Employer’s Duty of Care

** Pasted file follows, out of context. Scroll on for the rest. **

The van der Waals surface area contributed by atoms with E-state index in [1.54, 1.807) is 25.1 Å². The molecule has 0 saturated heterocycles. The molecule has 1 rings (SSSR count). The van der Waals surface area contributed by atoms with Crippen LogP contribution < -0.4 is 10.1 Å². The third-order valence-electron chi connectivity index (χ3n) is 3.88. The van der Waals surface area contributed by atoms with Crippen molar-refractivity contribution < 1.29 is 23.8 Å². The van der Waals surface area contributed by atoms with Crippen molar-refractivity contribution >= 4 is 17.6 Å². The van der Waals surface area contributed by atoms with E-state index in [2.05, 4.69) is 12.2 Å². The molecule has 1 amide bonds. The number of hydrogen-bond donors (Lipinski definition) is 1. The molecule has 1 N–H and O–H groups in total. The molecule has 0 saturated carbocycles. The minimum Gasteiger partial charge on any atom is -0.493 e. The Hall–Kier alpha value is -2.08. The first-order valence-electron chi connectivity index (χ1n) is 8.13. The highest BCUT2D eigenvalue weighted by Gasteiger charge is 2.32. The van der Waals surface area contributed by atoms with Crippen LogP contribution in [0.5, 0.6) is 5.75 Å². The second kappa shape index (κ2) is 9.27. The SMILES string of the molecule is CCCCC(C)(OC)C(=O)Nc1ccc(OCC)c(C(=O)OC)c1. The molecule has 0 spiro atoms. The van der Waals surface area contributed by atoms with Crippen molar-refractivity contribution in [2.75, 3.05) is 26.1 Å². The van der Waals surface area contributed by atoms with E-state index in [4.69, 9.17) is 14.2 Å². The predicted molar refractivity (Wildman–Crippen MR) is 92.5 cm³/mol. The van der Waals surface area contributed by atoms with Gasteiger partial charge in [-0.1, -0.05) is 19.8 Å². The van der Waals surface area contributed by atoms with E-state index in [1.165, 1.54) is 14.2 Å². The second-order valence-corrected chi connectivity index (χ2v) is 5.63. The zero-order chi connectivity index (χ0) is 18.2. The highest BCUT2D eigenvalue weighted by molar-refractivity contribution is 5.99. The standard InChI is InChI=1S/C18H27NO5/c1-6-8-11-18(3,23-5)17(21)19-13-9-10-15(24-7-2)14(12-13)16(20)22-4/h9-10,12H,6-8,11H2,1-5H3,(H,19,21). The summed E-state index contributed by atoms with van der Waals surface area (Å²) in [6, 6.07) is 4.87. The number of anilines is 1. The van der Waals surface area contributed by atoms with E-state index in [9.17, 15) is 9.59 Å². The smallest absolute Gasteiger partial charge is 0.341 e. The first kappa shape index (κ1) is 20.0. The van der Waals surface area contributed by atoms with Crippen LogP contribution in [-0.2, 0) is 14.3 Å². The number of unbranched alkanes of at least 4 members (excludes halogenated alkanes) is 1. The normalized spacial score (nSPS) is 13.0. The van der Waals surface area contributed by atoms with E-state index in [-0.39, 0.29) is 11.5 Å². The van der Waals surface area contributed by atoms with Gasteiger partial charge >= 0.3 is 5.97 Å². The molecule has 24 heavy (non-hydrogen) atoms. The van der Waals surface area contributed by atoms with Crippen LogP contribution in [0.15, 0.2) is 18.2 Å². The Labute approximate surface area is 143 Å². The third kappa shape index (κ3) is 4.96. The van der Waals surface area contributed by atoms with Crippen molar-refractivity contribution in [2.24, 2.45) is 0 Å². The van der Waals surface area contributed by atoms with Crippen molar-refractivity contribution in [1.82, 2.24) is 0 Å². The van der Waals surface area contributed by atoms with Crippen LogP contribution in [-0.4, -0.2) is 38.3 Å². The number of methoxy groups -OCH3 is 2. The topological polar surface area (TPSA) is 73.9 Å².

To what extent are employees required to perform their job with a duty of care? We all know that corporate officers have a duty of care to the corporation that they are employed by. They have an obligation to perform their duties with the care that a person in a like position would reasonably exercise under similar circumstances (Halbert & Ingulli, 2010, p 52). As a fellow employee down on the totem pole, we are held to the same standard to act in good faith in whatever position that we hold. Our employers also have that same duty to take care of the employees that perform the day to day tasks to make the company successful. Whether it is through extra time off, increase in pay, or better benefits employers have an obligation to their employees. The relationship that employers have with their employee requires that duty of care is displayed by both parties. 1. Explain whether Jake’s actions are in or out of “his scope of employment.” In the video Jake, the service manager, provided a basic inspection of the cars along with the oil change. While the promotion only required a free oil change the inspection was within his scope of employment. Scope of employment refers to anything a person does in the ordinary course of doing his or her job (“Scope of Employment”). Generally, an act will be considered part of an employee’s employment if it is committed while he or she is performing services for the company or incident to the provision of services for the company (Segal, 1994). Herman (the employer) does not require Jake to do the inspections, but since Jake is professionally certified he must provide a duty of care and duty of loyalty to the business and its customers. Since Jake is certified it means that he stands by his work, and that he is competent to work as a mechanic. After the inspections Jake could find something wrong and that could potentially bring more business to Herman’s car dealership. 2....
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